Tell us a bit about yourself and what you do
I am a painter, and I live and work in Ridgewood, Queens with my cat Queenie. I describe my work as being like a diary or a form of psychoanalysis. In my earlier career, I was very interdisciplinary, and saw myself more as a performance artist and video maker, but I was always making drawings and paintings too. A couple of years ago I realized that I was becoming less and less interested in performing and more interested and invested in painting. I finally decided to retire from performing and decided that I was a painter, full stop. It was a bit scary to reimagine myself in this way, but I remember telling people who’d known me for years, and several of them said “Oh I always thought of you as a painter”. That was encouraging.
How did your painting practice evolve out of performance and video work?
I think of painting as being very performative, both in terms of the physicality of making paintings, and of inhabiting different characters in my work, I even find myself just performing the character of myself in an ongoing way through the work. I’ve often thought of painting as a form of method acting in which you draw upon memories and emotions and bring them out in the characters or the objects in the painting. My work has always been very autobiographical in whatever form it has taken.
Can you speak about how you utilize vibrant color in your paintings?
Color is completely intuitive for me. I would say it’s the element of my work that is most natural and unknown. It is very important to me because it has to do with pure emotion and physicality. Color isn’t cerebral; it’s more about the body and it has a way of sidestepping the intellect. You look at a color and you just feel a response or a mood or an association. I want my work to be about feeling more than anything else and color is a great vehicle for that.
How do you think autobiographical elements, particularly your relationship to your mother, guide the work that you produce?
My mother had wanted to be an artist, but she was also bipolar and therefore not really able to pursue art-making as a career. But she was always making art throughout my life in a hobbyist capacity. I didn’t really realize that she had that aspiration until after she died in 2012 and it really affected me. I felt that I was carrying on her legacy in my work and that was very powerful to me. I made a lot of work about her after she died, some of it incorporating objects I’d inherited from her. Right now, I think her presence is more in the background, but we share an interest in self-portraiture, still lives, and an intensity of feeling. I know I am an artist because of her. I keep a few pictures of her pinned to the wall in my studio to remind me of her and of her presence.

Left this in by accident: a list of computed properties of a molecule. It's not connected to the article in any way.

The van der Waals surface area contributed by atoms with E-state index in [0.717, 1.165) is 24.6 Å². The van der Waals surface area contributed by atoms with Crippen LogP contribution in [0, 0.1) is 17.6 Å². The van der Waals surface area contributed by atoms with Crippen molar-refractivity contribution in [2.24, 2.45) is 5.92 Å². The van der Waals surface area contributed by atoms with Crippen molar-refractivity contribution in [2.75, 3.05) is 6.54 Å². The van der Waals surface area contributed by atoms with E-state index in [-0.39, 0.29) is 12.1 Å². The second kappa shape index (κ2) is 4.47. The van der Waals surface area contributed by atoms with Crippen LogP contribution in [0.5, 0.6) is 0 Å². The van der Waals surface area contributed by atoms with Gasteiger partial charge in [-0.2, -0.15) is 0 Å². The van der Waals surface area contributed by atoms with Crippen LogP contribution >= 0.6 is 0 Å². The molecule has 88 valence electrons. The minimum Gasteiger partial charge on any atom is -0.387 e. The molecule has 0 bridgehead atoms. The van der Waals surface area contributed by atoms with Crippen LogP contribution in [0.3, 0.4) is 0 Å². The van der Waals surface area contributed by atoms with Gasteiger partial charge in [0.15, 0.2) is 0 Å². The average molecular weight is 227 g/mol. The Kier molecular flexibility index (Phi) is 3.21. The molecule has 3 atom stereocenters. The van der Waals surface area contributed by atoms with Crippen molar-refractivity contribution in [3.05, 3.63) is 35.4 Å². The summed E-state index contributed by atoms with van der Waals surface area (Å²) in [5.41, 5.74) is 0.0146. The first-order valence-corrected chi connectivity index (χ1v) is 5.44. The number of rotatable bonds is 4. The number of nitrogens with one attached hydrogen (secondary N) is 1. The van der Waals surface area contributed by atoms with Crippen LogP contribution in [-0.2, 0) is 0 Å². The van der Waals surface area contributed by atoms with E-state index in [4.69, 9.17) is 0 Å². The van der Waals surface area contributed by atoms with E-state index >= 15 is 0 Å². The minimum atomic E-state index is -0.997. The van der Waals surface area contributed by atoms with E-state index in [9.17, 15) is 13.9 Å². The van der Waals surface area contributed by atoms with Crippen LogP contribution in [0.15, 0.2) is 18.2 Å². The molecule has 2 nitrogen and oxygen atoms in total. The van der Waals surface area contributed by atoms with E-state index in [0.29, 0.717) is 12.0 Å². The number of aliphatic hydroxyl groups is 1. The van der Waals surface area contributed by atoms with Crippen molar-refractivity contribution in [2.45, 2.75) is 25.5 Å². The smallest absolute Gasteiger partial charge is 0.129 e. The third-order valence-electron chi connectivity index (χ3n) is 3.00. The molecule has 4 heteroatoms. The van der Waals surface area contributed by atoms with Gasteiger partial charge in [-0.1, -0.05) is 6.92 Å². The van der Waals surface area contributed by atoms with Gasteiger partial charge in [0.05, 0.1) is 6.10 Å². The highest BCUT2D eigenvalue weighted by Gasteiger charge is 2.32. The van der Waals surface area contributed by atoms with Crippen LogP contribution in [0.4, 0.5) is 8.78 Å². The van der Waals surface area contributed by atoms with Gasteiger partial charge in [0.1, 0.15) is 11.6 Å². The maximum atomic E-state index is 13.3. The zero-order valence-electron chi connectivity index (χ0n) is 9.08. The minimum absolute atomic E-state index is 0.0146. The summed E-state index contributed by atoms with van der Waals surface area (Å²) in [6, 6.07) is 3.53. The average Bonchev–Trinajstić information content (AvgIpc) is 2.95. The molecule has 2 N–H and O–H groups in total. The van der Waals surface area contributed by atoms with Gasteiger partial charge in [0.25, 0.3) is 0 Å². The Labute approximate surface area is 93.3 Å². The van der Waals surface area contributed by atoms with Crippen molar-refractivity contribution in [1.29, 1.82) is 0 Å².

Your paintings tend to fluctuate between gestural applications of oil or a loose saturated approach to ink or dyes. How do these two painting mediums function differently for you?
Oil paintings are a more in-depth process, and they feel more of a challenge and an adventure. I have to let them evolve more and give them more room to change and rest in-between moves. I’ve begun to use the ink drawings I make, which are more spontaneous and less premeditated, as a starting point for the oil paintings. I never really intended to show the ink drawings, they were meant to be more process-oriented for me. But then because they were so unselfconscious, joyful, and full of attention, they became work that I ended up feeling really proud of and inspired by.
Your still-lives reflect a sense of tenderness towards the soft moments in your everyday. What draws you to this type of imagery?
I think it comes from a desire to create meaning out of my life and of the ordinary things that I live with. I look around my immediate surroundings and try to find the beauty and the symbolic potential in them. It’s also probably a reflection of my spiritual view of life and really being present when I’m working, which feels a bit like being in love. It is a sense of paying close attention and dissolving into the work. I forget about myself when I’m really in the zone. It feels like there’s just painting, like being a channel for something. When you’re first learning to draw, they often tell you to imagine you’re touching the edge of what you’re drawing with your eye and as corny as it might sound, I feel like I have to touch it with my heart as well, or at least be in a very emotionally open place.
What draws you to depicting certain women like Courtney Love, Susan Rothenberg, and others, over and over again?
The Courtney Love portraits were a way of connecting with my inner bitch. I felt like it was this process of learning how to find the part of me that didn’t need to be likeable all the time. Courtney Love is really good at that. And I was also interested in the idea of transformation; how she had gone from grunge-y rocker to glamorous A-list movie star in a matter of years. I feel like I have been going through a lot of inner transformation over the past few years and this work was a character study that enabled me to explore some parts of myself through my idea of her. The Susan Rothenberg portraits were more of an homage, but I think she is also definitely a model for the kind of artist I want to be. She was someone with a huge amount of integrity, who wanted her work to be full of feeling, and her paintings are very open-ended in terms of subject matter. I’ve become more interested in painting men though too. I’ve been doing a lot of portraits of my father and my boyfriend, but I’m not sure what direction I’m going with them yet.